The federal government says it’s working hard to remedy a number of outstanding pay problems but admits it probably won’t have cleared the entire backlog by October 31st
– its self-imposed deadline.
“Increasingly, we're seeing many of the cases left in the backlog are very complicated and require time-consuming manual calculations,” said Marie Lemay, deputy minister of Public Services and Procurement Canada – the department in charge of rectifying the troubled Phoenix payroll system.
Lemay said at a press conference yesterday that the department would be aiming for the deadline but explained that the increasing complexity of cases was slowing the process down.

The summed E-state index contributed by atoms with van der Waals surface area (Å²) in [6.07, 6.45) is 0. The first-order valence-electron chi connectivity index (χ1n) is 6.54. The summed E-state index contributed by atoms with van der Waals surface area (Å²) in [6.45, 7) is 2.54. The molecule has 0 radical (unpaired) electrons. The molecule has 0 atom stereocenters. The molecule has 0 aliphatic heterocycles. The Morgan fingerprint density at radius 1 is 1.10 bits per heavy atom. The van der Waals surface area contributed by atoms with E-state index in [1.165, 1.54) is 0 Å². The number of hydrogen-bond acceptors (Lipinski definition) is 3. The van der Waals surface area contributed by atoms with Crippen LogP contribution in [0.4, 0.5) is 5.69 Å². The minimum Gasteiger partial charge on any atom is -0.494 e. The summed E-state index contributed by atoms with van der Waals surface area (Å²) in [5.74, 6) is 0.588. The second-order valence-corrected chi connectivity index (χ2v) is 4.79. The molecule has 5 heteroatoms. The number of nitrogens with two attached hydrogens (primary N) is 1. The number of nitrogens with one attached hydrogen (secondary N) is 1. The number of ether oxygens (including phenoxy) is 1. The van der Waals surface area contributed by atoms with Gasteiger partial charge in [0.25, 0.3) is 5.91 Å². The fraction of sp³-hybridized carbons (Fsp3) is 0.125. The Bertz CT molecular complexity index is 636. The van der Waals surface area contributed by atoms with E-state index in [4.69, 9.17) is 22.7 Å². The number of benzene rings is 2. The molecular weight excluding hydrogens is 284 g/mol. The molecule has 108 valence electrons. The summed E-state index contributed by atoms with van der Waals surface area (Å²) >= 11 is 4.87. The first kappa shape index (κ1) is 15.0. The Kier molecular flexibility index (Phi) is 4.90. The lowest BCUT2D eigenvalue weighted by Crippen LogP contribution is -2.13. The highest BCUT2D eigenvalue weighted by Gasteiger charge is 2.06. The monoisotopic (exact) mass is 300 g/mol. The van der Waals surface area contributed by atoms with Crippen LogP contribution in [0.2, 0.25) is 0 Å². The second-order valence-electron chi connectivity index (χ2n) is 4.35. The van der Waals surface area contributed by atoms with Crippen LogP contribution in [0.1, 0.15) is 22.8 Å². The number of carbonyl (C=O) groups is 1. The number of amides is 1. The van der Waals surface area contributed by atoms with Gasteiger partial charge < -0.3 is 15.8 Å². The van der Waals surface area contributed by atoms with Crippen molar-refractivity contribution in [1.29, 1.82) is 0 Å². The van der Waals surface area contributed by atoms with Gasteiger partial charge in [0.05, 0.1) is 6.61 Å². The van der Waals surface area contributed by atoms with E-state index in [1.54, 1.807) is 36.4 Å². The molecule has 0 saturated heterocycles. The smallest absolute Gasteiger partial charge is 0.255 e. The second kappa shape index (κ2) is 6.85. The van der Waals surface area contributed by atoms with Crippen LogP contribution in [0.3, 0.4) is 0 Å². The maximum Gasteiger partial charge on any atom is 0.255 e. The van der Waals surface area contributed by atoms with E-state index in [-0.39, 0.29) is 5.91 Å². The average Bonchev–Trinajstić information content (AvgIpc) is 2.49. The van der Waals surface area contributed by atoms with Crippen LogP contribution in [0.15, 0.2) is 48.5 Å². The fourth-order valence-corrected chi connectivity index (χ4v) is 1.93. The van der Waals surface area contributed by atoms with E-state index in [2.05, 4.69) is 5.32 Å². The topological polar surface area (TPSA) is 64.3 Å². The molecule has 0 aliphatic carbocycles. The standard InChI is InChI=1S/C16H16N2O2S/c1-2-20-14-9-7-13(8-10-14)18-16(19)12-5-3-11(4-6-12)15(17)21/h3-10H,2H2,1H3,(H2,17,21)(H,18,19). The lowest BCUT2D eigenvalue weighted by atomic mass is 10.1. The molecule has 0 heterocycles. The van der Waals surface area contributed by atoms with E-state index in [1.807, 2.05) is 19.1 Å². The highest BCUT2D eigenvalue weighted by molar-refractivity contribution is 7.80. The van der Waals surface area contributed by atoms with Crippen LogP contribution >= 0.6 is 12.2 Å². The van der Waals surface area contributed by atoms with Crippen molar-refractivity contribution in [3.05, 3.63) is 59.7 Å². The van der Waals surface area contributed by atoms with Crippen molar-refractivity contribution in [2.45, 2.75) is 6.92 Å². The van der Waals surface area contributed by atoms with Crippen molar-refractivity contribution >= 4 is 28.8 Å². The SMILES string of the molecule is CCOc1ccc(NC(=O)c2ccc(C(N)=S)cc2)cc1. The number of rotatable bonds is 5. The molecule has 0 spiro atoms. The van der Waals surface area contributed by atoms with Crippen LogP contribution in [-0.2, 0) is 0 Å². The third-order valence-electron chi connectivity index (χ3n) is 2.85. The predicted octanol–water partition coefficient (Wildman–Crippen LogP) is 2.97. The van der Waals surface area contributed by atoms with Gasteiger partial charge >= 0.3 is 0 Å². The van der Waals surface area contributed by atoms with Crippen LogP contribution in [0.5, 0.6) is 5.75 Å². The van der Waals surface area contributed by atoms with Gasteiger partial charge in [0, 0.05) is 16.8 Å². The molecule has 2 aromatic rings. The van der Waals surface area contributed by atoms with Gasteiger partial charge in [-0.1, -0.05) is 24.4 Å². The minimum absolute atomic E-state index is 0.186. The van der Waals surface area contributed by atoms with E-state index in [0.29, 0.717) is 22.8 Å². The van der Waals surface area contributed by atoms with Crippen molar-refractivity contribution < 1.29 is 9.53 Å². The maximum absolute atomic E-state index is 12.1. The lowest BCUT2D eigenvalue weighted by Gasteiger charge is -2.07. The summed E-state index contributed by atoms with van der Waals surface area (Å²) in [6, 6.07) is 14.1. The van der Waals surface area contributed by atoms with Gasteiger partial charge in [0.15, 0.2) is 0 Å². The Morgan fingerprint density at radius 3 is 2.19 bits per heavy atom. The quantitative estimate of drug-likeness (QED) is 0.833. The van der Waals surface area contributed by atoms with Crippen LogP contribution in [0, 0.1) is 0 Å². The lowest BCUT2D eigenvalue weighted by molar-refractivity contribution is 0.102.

“In addition we are processing some transactions that date back several years,” she commented.
She also revealed that pay system employees have closed 12,824 more files since her last update earlier this month – marking a reduction in the overall backlog by over 51,000 cases, or more than 60 per cent of the original number in the system as of July 1.
New software purchased by the previous Conservative government is at the centre of the ongoing pay debacle – it was first put into operation this spring. Now, the government has budgeted an extra $50 million to handle issues related to Phoenix, including millions of dollars being paid to tech giant IBM to help fix the system.
More than 82,000 civil servants reported problems with their paycheques and hundreds had not been paid at all – in some cases, for months.
Earlier this month, the department began processing claims from employees who incurred out-of-pocket expenses as a result of the pay debacle, such as interest on credit cards and lines of credit.
- Written with contributions from the Canadian Press